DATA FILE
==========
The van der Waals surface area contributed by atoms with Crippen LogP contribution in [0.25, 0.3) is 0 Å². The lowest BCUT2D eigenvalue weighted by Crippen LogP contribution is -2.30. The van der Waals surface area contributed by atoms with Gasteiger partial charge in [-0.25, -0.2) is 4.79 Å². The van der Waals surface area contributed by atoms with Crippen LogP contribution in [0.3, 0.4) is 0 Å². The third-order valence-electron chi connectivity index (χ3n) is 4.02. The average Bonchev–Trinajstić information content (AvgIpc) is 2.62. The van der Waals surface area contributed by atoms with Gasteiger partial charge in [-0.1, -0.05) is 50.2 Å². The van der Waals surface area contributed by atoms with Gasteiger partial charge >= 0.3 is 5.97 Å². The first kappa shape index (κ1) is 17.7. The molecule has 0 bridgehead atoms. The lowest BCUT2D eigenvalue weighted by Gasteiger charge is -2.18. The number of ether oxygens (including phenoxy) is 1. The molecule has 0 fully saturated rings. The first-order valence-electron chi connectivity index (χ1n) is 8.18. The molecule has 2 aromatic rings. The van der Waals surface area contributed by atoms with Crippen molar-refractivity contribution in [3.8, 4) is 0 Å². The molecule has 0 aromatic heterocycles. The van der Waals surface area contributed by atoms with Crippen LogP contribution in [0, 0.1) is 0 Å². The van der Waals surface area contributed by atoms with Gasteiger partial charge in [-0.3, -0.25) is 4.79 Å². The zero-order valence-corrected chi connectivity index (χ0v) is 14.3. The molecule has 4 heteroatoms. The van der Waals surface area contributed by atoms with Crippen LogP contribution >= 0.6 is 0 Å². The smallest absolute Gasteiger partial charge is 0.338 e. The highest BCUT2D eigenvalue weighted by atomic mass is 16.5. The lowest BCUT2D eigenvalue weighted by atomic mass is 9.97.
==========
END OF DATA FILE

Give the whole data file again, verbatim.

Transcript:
The van der Waals surface area contributed by atoms with Crippen LogP contribution in [0.25, 0.3) is 0 Å². The lowest BCUT2D eigenvalue weighted by Crippen LogP contribution is -2.30. The van der Waals surface area contributed by atoms with Gasteiger partial charge in [-0.25, -0.2) is 4.79 Å². The van der Waals surface area contributed by atoms with Crippen LogP contribution in [0.3, 0.4) is 0 Å². The third-order valence-electron chi connectivity index (χ3n) is 4.02. The average Bonchev–Trinajstić information content (AvgIpc) is 2.62. The van der Waals surface area contributed by atoms with Gasteiger partial charge in [-0.1, -0.05) is 50.2 Å². The van der Waals surface area contributed by atoms with Gasteiger partial charge >= 0.3 is 5.97 Å². The first kappa shape index (κ1) is 17.7. The molecule has 0 bridgehead atoms. The lowest BCUT2D eigenvalue weighted by Gasteiger charge is -2.18. The number of ether oxygens (including phenoxy) is 1. The molecule has 0 fully saturated rings. The first-order valence-electron chi connectivity index (χ1n) is 8.18. The molecule has 2 aromatic rings. The van der Waals surface area contributed by atoms with Crippen molar-refractivity contribution in [3.8, 4) is 0 Å². The molecule has 0 aromatic heterocycles. The van der Waals surface area contributed by atoms with Crippen LogP contribution in [0, 0.1) is 0 Å². The van der Waals surface area contributed by atoms with Gasteiger partial charge in [-0.3, -0.25) is 4.79 Å². The zero-order valence-corrected chi connectivity index (χ0v) is 14.3. The molecule has 4 heteroatoms. The van der Waals surface area contributed by atoms with Crippen LogP contribution >= 0.6 is 0 Å². The smallest absolute Gasteiger partial charge is 0.338 e. The highest BCUT2D eigenvalue weighted by atomic mass is 16.5. The lowest BCUT2D eigenvalue weighted by atomic mass is 9.97.